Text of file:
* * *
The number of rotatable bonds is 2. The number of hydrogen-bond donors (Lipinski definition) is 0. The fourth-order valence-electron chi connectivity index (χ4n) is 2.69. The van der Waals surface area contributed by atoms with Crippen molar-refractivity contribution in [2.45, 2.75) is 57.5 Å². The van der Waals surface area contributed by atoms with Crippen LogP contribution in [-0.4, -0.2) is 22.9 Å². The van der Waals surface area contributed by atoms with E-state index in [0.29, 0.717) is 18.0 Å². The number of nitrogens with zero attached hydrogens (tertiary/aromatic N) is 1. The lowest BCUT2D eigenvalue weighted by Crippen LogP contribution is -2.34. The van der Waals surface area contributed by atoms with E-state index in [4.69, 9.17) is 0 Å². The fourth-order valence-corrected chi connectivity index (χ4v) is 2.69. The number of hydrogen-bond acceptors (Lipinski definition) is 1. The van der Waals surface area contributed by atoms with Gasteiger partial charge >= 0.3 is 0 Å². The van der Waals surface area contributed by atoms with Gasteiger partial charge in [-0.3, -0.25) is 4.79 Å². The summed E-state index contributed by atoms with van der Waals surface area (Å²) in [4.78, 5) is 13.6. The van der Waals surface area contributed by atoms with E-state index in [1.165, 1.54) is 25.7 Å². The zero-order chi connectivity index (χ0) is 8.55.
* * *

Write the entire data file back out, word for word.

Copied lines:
The number of rotatable bonds is 2. The number of hydrogen-bond donors (Lipinski definition) is 0. The fourth-order valence-electron chi connectivity index (χ4n) is 2.69. The van der Waals surface area contributed by atoms with Crippen molar-refractivity contribution in [2.45, 2.75) is 57.5 Å². The van der Waals surface area contributed by atoms with Crippen LogP contribution in [-0.4, -0.2) is 22.9 Å². The van der Waals surface area contributed by atoms with E-state index in [0.29, 0.717) is 18.0 Å². The number of nitrogens with zero attached hydrogens (tertiary/aromatic N) is 1. The lowest BCUT2D eigenvalue weighted by Crippen LogP contribution is -2.34. The van der Waals surface area contributed by atoms with E-state index in [4.69, 9.17) is 0 Å². The fourth-order valence-corrected chi connectivity index (χ4v) is 2.69. The number of hydrogen-bond acceptors (Lipinski definition) is 1. The van der Waals surface area contributed by atoms with Gasteiger partial charge >= 0.3 is 0 Å². The van der Waals surface area contributed by atoms with Gasteiger partial charge in [-0.3, -0.25) is 4.79 Å². The summed E-state index contributed by atoms with van der Waals surface area (Å²) in [4.78, 5) is 13.6. The van der Waals surface area contributed by atoms with E-state index in [1.165, 1.54) is 25.7 Å². The zero-order chi connectivity index (χ0) is 8.55.